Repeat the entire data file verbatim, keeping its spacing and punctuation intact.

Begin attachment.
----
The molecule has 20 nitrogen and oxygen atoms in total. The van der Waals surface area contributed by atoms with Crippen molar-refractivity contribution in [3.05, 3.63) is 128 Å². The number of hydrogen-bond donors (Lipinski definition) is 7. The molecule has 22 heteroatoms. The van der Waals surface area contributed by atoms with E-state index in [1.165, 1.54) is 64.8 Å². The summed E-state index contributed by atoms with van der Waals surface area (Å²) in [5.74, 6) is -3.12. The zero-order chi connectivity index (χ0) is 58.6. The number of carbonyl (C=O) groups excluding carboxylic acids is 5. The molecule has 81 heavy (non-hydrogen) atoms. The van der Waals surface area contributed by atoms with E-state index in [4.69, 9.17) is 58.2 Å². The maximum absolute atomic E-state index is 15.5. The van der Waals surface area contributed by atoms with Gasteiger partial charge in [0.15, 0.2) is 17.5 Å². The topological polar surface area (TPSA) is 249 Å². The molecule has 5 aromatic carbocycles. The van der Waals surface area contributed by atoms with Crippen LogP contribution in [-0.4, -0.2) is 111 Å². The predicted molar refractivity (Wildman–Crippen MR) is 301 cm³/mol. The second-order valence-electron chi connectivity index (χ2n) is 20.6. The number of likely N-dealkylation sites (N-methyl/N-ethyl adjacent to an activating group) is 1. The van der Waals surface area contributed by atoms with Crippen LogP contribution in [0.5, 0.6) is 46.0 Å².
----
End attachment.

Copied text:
The molecule has 20 nitrogen and oxygen atoms in total. The van der Waals surface area contributed by atoms with Crippen molar-refractivity contribution in [3.05, 3.63) is 128 Å². The number of hydrogen-bond donors (Lipinski definition) is 7. The molecule has 22 heteroatoms. The van der Waals surface area contributed by atoms with E-state index in [1.165, 1.54) is 64.8 Å². The summed E-state index contributed by atoms with van der Waals surface area (Å²) in [5.74, 6) is -3.12. The zero-order chi connectivity index (χ0) is 58.6. The number of carbonyl (C=O) groups excluding carboxylic acids is 5. The molecule has 81 heavy (non-hydrogen) atoms. The van der Waals surface area contributed by atoms with E-state index in [4.69, 9.17) is 58.2 Å². The maximum absolute atomic E-state index is 15.5. The van der Waals surface area contributed by atoms with Gasteiger partial charge in [0.15, 0.2) is 17.5 Å². The topological polar surface area (TPSA) is 249 Å². The molecule has 5 aromatic carbocycles. The van der Waals surface area contributed by atoms with Crippen LogP contribution in [-0.4, -0.2) is 111 Å². The predicted molar refractivity (Wildman–Crippen MR) is 301 cm³/mol. The second-order valence-electron chi connectivity index (χ2n) is 20.6. The number of likely N-dealkylation sites (N-methyl/N-ethyl adjacent to an activating group) is 1. The van der Waals surface area contributed by atoms with Crippen LogP contribution in [0.5, 0.6) is 46.0 Å².